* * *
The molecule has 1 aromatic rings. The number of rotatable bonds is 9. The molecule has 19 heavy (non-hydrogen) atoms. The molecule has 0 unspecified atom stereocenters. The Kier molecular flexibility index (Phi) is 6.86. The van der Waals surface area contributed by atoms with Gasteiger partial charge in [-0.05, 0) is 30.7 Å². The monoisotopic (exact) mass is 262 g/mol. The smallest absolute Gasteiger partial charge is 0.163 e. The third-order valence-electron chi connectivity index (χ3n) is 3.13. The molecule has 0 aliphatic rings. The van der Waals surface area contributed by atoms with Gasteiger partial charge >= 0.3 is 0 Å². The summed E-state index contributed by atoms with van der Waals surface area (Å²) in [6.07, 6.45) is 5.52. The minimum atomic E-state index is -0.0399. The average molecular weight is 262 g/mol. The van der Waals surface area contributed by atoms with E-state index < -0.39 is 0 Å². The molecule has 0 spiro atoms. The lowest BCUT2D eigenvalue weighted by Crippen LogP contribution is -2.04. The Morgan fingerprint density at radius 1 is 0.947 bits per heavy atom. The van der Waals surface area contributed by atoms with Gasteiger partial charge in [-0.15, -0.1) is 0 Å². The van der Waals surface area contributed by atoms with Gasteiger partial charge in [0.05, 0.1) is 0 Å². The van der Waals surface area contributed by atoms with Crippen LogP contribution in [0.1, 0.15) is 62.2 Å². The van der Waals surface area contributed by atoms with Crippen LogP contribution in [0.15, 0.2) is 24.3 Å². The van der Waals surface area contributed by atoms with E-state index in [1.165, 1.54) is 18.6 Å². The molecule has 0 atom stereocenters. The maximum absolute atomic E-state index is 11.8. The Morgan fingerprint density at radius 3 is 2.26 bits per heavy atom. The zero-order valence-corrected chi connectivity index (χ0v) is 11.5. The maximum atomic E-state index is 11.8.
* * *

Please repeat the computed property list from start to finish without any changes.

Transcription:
The molecule has 1 aromatic rings. The number of rotatable bonds is 9. The molecule has 19 heavy (non-hydrogen) atoms. The molecule has 0 unspecified atom stereocenters. The Kier molecular flexibility index (Phi) is 6.86. The van der Waals surface area contributed by atoms with Gasteiger partial charge in [-0.05, 0) is 30.7 Å². The monoisotopic (exact) mass is 262 g/mol. The smallest absolute Gasteiger partial charge is 0.163 e. The third-order valence-electron chi connectivity index (χ3n) is 3.13. The molecule has 0 aliphatic rings. The van der Waals surface area contributed by atoms with Gasteiger partial charge >= 0.3 is 0 Å². The summed E-state index contributed by atoms with van der Waals surface area (Å²) in [6.07, 6.45) is 5.52. The minimum atomic E-state index is -0.0399. The average molecular weight is 262 g/mol. The van der Waals surface area contributed by atoms with E-state index < -0.39 is 0 Å². The molecule has 0 spiro atoms. The lowest BCUT2D eigenvalue weighted by Crippen LogP contribution is -2.04. The Morgan fingerprint density at radius 1 is 0.947 bits per heavy atom. The van der Waals surface area contributed by atoms with Gasteiger partial charge in [-0.15, -0.1) is 0 Å². The van der Waals surface area contributed by atoms with Gasteiger partial charge in [0.05, 0.1) is 0 Å². The van der Waals surface area contributed by atoms with Crippen LogP contribution in [0.1, 0.15) is 62.2 Å². The van der Waals surface area contributed by atoms with Crippen LogP contribution in [0.15, 0.2) is 24.3 Å². The van der Waals surface area contributed by atoms with E-state index in [1.165, 1.54) is 18.6 Å². The molecule has 0 atom stereocenters. The maximum absolute atomic E-state index is 11.8. The Morgan fingerprint density at radius 3 is 2.26 bits per heavy atom. The zero-order valence-corrected chi connectivity index (χ0v) is 11.5. The maximum atomic E-state index is 11.8.